Scrap tire processors are twice tried as to safety. Besides the real problems they face in that area, they also must battle public and insurance industry perceptions that the problems are much worse than they actually are.
Speakers at the Rubber Recycling 2002 conference in Montreal Oct. 23-25 gave the audience useful tips on how to improve safety while keeping insurance costs down.
News reports of tire fires, explosions, disease-breeding mosquitoes and other calamities have made insurance both expensive and hard to get for scrap tire processors, according to William S. Fink of Rolf Jensen & Associates Inc., a Denver-based fire and security engineering consulting firm.
Insurance premium costs rose an average of 130 percent for scrap tire facilities this year, with fewer services and higher deductibles than before, Mr. Fink noted.
``There's a perception of a poor loss history for the scrap tire industry, and in the insurance industry perception is reality,'' he said. ``It used to be that if you were building a plant, your insurance agent would be glad to underwrite it. He's not willing to do that anymore.''
What an insurance company wants when it writes a policy for a scrap tire recycler is ``lots and lots of information,'' according to Mr. Fink. Recycling companies should get underwriting reports when it's time to buy or renew a policy, regurgitating all the facts about the facility.
``Emphasize your strong points, particularly your fire prevention program,'' he said. ``Don't roll over and play dead, or they'll run you into the ground.''
Having a strong fire prevention program and performing at least annual maintenance on fire prevention equipment are vital, Mr. Fink explained. An infrared system for sensing high-temperature spots early is particularly impressive to insurers.
Yet upgrading your fire prevention system may not always be the best option. ``Beware of supplier specifications, because for some of them-particularly some of the mom-and-pop operations-the specs aren't worth the paper they're printed on,'' he said. ``Also, evaluate the lowest bid carefully, because it won't necessarily be the most maintenance-free.''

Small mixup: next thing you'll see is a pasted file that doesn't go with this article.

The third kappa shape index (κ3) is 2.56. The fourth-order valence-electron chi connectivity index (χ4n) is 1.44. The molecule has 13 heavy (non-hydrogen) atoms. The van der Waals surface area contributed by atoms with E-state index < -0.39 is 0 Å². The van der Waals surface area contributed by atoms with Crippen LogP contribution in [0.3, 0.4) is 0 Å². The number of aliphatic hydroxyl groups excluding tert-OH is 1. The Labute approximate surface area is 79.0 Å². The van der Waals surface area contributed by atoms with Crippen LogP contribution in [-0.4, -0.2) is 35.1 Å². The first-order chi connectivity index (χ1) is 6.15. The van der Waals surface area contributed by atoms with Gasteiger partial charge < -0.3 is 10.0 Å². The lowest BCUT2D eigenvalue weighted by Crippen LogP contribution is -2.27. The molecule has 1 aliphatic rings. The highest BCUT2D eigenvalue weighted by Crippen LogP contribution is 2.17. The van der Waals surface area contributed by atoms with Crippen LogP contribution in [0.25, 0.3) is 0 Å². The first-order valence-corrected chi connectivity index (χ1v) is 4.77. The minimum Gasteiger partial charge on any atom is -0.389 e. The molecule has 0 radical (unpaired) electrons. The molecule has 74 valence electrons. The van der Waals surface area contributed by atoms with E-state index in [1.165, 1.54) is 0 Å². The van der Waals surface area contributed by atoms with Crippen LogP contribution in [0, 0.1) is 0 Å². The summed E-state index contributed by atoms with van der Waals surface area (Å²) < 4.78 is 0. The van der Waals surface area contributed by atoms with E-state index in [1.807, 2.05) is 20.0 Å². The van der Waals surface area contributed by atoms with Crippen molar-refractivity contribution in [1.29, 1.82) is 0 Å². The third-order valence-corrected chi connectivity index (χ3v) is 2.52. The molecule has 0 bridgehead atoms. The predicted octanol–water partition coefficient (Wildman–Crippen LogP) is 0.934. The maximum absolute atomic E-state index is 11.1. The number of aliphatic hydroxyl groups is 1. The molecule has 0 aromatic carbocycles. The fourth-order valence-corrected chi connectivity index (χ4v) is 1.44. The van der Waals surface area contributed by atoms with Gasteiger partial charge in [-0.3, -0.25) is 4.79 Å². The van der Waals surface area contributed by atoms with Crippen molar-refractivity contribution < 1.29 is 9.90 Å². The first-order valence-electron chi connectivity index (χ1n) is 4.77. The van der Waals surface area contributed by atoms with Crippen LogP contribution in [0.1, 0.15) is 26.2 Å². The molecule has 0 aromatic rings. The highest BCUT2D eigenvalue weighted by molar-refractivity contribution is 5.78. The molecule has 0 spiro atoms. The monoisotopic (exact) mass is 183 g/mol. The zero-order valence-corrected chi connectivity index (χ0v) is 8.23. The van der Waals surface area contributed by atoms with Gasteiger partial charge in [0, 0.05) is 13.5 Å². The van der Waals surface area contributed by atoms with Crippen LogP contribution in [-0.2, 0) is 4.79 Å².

With 112 people dying of the West Nile virus this year in the U.S. alone, getting rid of the mosquitoes that carry the virus has become a top priority throughout North America, said Christian Back, vice president of R&D for consulting firm GDG Environment.
While the vast majority of mosquitoes that breed in tire piles aren't of the species that normally carry the West Nile virus, enough of those species can turn up in tire piles to make it crucial to prevent any mosquitoes from breeding there, according to Mr. Back.
Generally, mosquitoes breed in large expanses of temporary water or the margins of permanent bodies of water, but stagnant water in scrap tires can also be breeding grounds, he said. ``Shallow pools and tree trunks are like cottages in the country to mosquitoes,'' he said. ``Tire piles are like downtown Montreal.''
Simply moving tires from one place to another can disrupt mosquitoes' life and breeding cycles sufficiently, according to Mr. Back. ``But when you bale tires, you essentially destroy mosquitoes' ability to breed,'' he said.
GPG's own testing bore out this hypothesis, Mr. Back said. In a comparison between baled tires, tires that had traveled from one place to another and tires that had been allowed to stand undisturbed, researchers counted only one mosquito emanating from the baled tires. This compared with 37 from the traveled tires and 196 from the untraveled ones.